Hearing Loss in the Workplace

Working with Hearing Loss

Over 48 million people have hearing loss. 60% of people who have hearing loss are in the workforce or are a student. This highlights that working with hearing loss is likely much more common than you think. Navigating the work environment with impaired hearing can be challenging. Managing work responsibilities, communication with coworkers and supervisors, and being in a setting that could be noisier can be overwhelming for people with hearing loss who have a reduced capacity to hear and process sound. But there are strategies you can use to effectively support your hearing needs and communication, allowing you to navigate work successfully.  

  1. Disclose Hearing Loss. It is common to feel unsure about whether or not you want to share your hearing loss with the people you work with. You don’t want others to see this as a hindrance or barrier to working effectively. Though this is normal to think about, disclosing your hearing loss is the best way to set yourself up for success in the workplace. Sharing your hearing loss offers major benefits that can make the workplace much more accessible. Disclosure allows you to share what your hearing needs are, and access workplace accommodations, and it provides others with context that can better help them understand how you engage in communication. 
  1. Know Your Rights. Being informed about what your rights are in the workplace regarding your hearing health is also essential. The Americans with Disabilities Act (passed in 1990) is a critical piece of civil rights legislation to know about. It not only prevents discrimination based on disability – hearing loss counts as a disability – but it also requires employers to provide workplace accommodations that make the work environment more accessible. Sharing your hearing loss with your supervisor or human resources allows you to learn about what your accommodation options are.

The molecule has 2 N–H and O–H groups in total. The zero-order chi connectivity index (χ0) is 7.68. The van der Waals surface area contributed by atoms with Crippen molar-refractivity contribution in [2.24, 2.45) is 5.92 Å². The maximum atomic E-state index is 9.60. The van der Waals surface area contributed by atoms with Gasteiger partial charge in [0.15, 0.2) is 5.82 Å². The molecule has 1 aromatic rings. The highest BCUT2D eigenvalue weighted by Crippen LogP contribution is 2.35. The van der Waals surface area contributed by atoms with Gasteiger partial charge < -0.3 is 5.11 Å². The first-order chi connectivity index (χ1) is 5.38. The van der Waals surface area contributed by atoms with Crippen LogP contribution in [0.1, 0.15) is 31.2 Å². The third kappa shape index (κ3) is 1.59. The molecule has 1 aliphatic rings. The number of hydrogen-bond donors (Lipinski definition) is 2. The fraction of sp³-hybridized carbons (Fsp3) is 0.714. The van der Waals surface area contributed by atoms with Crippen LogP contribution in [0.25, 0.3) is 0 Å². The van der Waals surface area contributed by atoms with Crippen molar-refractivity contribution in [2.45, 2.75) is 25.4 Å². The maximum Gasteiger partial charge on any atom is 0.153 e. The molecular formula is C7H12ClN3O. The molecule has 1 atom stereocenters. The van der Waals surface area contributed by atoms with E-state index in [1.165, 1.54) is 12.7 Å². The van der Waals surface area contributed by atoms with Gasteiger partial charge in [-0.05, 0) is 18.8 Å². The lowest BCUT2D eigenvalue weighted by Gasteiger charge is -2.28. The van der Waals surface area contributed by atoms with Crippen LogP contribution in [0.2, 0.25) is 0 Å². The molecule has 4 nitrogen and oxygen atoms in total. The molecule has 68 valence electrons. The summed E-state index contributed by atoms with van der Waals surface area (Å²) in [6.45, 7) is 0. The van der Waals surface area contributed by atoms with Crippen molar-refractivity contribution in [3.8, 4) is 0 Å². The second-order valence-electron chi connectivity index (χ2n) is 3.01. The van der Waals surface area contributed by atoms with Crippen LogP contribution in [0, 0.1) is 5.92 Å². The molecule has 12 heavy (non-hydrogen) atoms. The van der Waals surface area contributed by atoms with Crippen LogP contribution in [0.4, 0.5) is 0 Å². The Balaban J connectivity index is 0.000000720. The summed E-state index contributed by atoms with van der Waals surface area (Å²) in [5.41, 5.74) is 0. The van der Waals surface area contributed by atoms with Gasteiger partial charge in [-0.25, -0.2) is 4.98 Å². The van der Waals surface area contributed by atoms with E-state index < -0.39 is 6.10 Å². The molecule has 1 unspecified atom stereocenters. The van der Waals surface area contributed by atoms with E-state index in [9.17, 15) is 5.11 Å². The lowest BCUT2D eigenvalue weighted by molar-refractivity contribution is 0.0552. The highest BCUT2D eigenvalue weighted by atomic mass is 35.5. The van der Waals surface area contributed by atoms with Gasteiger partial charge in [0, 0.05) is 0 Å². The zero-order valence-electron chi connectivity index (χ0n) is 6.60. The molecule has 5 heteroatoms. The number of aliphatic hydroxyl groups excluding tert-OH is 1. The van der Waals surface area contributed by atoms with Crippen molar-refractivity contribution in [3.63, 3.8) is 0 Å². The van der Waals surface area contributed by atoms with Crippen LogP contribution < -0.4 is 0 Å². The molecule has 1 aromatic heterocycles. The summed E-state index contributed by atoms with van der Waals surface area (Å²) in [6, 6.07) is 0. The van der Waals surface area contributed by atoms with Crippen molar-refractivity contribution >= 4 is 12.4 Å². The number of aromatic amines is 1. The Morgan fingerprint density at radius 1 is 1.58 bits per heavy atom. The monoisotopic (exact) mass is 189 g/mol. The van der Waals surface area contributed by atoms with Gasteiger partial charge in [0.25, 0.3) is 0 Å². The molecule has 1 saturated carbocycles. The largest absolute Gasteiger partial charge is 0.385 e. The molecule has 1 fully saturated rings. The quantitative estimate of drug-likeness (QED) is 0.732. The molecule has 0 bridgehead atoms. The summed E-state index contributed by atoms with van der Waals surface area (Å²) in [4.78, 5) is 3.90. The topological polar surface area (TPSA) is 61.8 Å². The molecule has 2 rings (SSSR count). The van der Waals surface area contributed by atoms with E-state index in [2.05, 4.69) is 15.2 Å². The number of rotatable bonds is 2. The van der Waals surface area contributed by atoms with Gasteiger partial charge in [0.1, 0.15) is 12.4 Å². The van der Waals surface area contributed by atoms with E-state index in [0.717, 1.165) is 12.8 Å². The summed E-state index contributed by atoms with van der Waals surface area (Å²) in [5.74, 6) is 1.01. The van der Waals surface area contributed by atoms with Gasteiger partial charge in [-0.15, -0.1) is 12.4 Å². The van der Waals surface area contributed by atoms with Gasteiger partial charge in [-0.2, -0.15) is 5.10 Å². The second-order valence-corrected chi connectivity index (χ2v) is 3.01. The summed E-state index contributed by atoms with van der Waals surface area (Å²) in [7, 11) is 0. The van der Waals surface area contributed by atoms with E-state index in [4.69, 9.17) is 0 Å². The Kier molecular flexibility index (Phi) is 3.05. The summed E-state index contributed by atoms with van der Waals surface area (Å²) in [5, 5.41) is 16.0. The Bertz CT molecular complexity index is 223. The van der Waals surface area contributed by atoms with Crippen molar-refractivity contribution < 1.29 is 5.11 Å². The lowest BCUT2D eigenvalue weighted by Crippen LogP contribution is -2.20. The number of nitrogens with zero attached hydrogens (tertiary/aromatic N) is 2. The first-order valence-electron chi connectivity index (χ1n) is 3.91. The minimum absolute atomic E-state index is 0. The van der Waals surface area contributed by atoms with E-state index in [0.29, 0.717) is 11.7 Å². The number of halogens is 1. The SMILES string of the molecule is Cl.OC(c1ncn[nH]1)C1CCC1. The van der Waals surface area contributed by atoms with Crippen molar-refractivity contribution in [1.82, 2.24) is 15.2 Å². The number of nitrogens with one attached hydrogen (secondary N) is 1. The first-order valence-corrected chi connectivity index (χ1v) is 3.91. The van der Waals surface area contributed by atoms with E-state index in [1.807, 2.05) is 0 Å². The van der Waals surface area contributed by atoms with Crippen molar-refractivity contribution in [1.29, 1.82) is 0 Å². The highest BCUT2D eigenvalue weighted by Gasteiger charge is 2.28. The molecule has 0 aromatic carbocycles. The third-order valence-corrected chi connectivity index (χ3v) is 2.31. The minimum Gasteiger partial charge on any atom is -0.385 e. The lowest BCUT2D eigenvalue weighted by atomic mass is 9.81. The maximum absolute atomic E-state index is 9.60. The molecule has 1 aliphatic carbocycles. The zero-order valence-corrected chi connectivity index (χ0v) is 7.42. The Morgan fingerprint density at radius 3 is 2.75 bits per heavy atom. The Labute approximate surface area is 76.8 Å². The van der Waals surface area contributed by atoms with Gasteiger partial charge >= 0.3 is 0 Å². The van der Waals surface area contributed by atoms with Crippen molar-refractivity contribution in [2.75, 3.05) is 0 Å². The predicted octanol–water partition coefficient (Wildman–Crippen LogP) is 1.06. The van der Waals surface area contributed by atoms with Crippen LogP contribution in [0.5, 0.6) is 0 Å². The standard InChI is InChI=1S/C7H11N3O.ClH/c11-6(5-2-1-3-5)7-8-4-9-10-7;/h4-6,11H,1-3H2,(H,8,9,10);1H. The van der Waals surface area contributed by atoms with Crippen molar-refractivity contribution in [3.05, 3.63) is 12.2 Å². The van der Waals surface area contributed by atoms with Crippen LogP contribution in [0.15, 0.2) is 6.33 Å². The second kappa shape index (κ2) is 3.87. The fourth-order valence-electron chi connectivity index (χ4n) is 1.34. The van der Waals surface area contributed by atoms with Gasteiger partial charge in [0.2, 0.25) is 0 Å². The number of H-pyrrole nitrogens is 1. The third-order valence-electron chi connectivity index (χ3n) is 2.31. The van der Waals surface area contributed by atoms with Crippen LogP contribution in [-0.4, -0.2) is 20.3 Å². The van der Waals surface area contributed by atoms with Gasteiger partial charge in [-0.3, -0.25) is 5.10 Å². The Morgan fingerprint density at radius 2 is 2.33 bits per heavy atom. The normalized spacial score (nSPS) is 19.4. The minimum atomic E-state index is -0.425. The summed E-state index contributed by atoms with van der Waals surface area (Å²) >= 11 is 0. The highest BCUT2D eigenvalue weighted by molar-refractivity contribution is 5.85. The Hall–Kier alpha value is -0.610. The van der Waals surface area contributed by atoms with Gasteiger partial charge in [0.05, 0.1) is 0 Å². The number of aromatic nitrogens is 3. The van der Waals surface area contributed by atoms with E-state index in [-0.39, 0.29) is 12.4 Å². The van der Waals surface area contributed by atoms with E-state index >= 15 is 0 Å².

1. Access Workplace Accommodations. There are various types of workplace accommodations that are intended to make the workplace more accessible to people with disabilities. It is important to learn about the specific accommodations your employer provides and assess which would be optimal for you. Examples of workplace accommodations that could be useful for you include: requesting a copy of meeting notes, asking that meetings be arranged circularly or squarely so that you can see all faces, making adjustments to your workspace, and having access to specific technologies like captioning services and assistive listening devices. 
  1. Share Communication Strategies. Disclosing your hearing loss also makes it easier to share what your hearing needs are with others. It is also helpful to share specific communication strategies that make conversations easier for you to follow and engage in. This can include: 
  • saying your name and grabbing your attention before starting a conversation.  
  • facing you while speaking so that you have access to lip reading and other nonverbal communication. 
  • Rephrasing rather than repeating can make it easier to process specific sounds that may be more challenging for you to hear. 
  • avoid multitasking so that everyone participating can be focused on the conversation at hand. 
  • Speak in a clear voice while taking natural pauses which provides you with time to process sound information. 

Sharing these tips for effective communication invites others to also support your hearing needs and increased understanding during a conversation. It is important to remember that everyone involved in a conversation is responsible for effective communication so it’s not just on you to overwork yourself in trying to hear. 

  1. Wear Hearing Protection. According to the Hearing Health Foundation, 22 million people are exposed to hazardous levels of noise in the workplace annually. If you work in a noisier setting, it is incredibly important to wear hearing protection. This can prevent you from worsening your existing hearing loss. There are different types of hearing protection including headphones, earbuds, earmuffs, etc. These accessories provide a physical barrier for the ears, reducing the amount of loud noise that is absorbed. 
  1. Have Hearing Assessed Regularly. Another useful way to prioritize your hearing health is by having your hearing checked regularly. Experts recommend having a hearing assessed annually which allows your hearing healthcare provider to identify any changes you may experience. This also ensures that your hearing aids are effectively meeting your hearing needs. 

Implementing these tips can alleviate any stress you may feel about working with hearing loss. These strategies can maximize your hearing capacity, support effective communication, and create an accessible work environment. Contact us to learn more about how you can easefully work with hearing loss.